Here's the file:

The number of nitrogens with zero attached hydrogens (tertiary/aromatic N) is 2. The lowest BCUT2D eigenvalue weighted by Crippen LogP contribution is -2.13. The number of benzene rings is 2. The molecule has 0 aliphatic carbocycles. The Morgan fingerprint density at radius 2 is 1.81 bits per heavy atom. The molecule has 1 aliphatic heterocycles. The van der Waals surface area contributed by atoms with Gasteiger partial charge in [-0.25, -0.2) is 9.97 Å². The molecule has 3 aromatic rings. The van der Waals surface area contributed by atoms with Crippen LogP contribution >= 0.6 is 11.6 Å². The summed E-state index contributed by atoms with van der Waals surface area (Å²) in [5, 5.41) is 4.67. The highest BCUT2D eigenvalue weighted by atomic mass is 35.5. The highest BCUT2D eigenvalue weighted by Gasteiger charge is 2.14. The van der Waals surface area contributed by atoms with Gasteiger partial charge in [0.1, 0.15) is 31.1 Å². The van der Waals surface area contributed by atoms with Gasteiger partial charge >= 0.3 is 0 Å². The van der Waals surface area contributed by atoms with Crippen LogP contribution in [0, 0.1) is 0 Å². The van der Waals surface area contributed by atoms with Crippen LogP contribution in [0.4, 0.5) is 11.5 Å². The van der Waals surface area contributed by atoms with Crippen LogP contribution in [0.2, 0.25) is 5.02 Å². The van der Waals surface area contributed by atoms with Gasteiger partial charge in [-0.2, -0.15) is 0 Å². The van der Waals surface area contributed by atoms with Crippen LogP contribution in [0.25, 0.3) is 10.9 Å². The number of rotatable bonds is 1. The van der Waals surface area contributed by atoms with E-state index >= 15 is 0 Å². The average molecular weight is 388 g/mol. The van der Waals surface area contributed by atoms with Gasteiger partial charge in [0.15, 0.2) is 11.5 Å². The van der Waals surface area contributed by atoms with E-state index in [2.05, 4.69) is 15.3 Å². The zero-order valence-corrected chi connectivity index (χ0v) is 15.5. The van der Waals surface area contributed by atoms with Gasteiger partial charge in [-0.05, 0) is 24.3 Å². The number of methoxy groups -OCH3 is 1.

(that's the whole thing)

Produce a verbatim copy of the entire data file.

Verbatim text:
The number of nitrogens with zero attached hydrogens (tertiary/aromatic N) is 2. The lowest BCUT2D eigenvalue weighted by Crippen LogP contribution is -2.13. The number of benzene rings is 2. The molecule has 0 aliphatic carbocycles. The Morgan fingerprint density at radius 2 is 1.81 bits per heavy atom. The molecule has 1 aliphatic heterocycles. The van der Waals surface area contributed by atoms with Gasteiger partial charge in [-0.25, -0.2) is 9.97 Å². The molecule has 3 aromatic rings. The van der Waals surface area contributed by atoms with Crippen LogP contribution >= 0.6 is 11.6 Å². The summed E-state index contributed by atoms with van der Waals surface area (Å²) in [5, 5.41) is 4.67. The highest BCUT2D eigenvalue weighted by atomic mass is 35.5. The highest BCUT2D eigenvalue weighted by Gasteiger charge is 2.14. The van der Waals surface area contributed by atoms with Gasteiger partial charge in [0.1, 0.15) is 31.1 Å². The van der Waals surface area contributed by atoms with Gasteiger partial charge >= 0.3 is 0 Å². The van der Waals surface area contributed by atoms with Crippen LogP contribution in [0, 0.1) is 0 Å². The van der Waals surface area contributed by atoms with Crippen LogP contribution in [0.4, 0.5) is 11.5 Å². The van der Waals surface area contributed by atoms with Crippen LogP contribution in [0.2, 0.25) is 5.02 Å². The van der Waals surface area contributed by atoms with Gasteiger partial charge in [-0.2, -0.15) is 0 Å². The van der Waals surface area contributed by atoms with Crippen LogP contribution in [0.25, 0.3) is 10.9 Å². The number of rotatable bonds is 1. The van der Waals surface area contributed by atoms with E-state index >= 15 is 0 Å². The average molecular weight is 388 g/mol. The van der Waals surface area contributed by atoms with Gasteiger partial charge in [0.15, 0.2) is 11.5 Å². The van der Waals surface area contributed by atoms with E-state index in [2.05, 4.69) is 15.3 Å². The zero-order valence-corrected chi connectivity index (χ0v) is 15.5. The van der Waals surface area contributed by atoms with Gasteiger partial charge in [-0.05, 0) is 24.3 Å². The number of methoxy groups -OCH3 is 1.